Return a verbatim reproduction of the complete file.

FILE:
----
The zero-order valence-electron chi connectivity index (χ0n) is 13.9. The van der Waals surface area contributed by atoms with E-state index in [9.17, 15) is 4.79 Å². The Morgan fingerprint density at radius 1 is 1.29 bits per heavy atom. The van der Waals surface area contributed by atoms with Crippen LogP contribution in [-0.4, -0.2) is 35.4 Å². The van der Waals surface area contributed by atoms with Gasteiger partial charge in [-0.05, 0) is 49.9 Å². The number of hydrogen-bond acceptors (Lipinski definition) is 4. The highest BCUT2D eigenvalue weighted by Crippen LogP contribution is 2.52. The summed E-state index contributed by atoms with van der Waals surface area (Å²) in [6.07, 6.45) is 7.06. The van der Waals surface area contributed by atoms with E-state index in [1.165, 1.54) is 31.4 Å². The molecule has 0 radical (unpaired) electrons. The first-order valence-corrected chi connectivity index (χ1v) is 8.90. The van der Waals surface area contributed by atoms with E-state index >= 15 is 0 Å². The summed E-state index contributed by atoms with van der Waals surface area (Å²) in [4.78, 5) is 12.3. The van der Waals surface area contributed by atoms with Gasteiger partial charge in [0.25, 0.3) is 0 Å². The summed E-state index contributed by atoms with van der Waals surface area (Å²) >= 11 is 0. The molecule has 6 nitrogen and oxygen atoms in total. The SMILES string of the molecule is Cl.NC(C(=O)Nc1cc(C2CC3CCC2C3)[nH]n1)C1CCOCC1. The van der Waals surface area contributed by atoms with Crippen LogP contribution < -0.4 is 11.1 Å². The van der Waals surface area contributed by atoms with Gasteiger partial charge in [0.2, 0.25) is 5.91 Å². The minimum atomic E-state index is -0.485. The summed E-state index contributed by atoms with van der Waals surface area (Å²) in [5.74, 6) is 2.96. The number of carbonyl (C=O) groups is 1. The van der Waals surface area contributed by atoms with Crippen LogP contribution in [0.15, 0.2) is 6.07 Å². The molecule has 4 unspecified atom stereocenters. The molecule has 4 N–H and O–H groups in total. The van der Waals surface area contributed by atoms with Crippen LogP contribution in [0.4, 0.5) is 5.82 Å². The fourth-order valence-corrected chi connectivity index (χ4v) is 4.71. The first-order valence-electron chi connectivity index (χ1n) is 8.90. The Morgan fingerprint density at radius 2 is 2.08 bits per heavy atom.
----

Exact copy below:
The zero-order valence-electron chi connectivity index (χ0n) is 13.9. The van der Waals surface area contributed by atoms with E-state index in [9.17, 15) is 4.79 Å². The Morgan fingerprint density at radius 1 is 1.29 bits per heavy atom. The van der Waals surface area contributed by atoms with Crippen LogP contribution in [-0.4, -0.2) is 35.4 Å². The van der Waals surface area contributed by atoms with Gasteiger partial charge in [-0.05, 0) is 49.9 Å². The number of hydrogen-bond acceptors (Lipinski definition) is 4. The highest BCUT2D eigenvalue weighted by Crippen LogP contribution is 2.52. The summed E-state index contributed by atoms with van der Waals surface area (Å²) in [6.07, 6.45) is 7.06. The van der Waals surface area contributed by atoms with E-state index in [1.165, 1.54) is 31.4 Å². The molecule has 0 radical (unpaired) electrons. The first-order valence-corrected chi connectivity index (χ1v) is 8.90. The van der Waals surface area contributed by atoms with E-state index >= 15 is 0 Å². The summed E-state index contributed by atoms with van der Waals surface area (Å²) in [4.78, 5) is 12.3. The van der Waals surface area contributed by atoms with Gasteiger partial charge in [0.25, 0.3) is 0 Å². The summed E-state index contributed by atoms with van der Waals surface area (Å²) >= 11 is 0. The molecule has 6 nitrogen and oxygen atoms in total. The SMILES string of the molecule is Cl.NC(C(=O)Nc1cc(C2CC3CCC2C3)[nH]n1)C1CCOCC1. The van der Waals surface area contributed by atoms with Crippen LogP contribution < -0.4 is 11.1 Å². The van der Waals surface area contributed by atoms with Gasteiger partial charge in [0.2, 0.25) is 5.91 Å². The minimum atomic E-state index is -0.485. The summed E-state index contributed by atoms with van der Waals surface area (Å²) in [5.74, 6) is 2.96. The number of carbonyl (C=O) groups is 1. The van der Waals surface area contributed by atoms with Crippen LogP contribution in [0.15, 0.2) is 6.07 Å². The molecule has 4 unspecified atom stereocenters. The molecule has 4 N–H and O–H groups in total. The van der Waals surface area contributed by atoms with Crippen LogP contribution in [0.4, 0.5) is 5.82 Å². The fourth-order valence-corrected chi connectivity index (χ4v) is 4.71. The first-order valence-electron chi connectivity index (χ1n) is 8.90. The Morgan fingerprint density at radius 2 is 2.08 bits per heavy atom.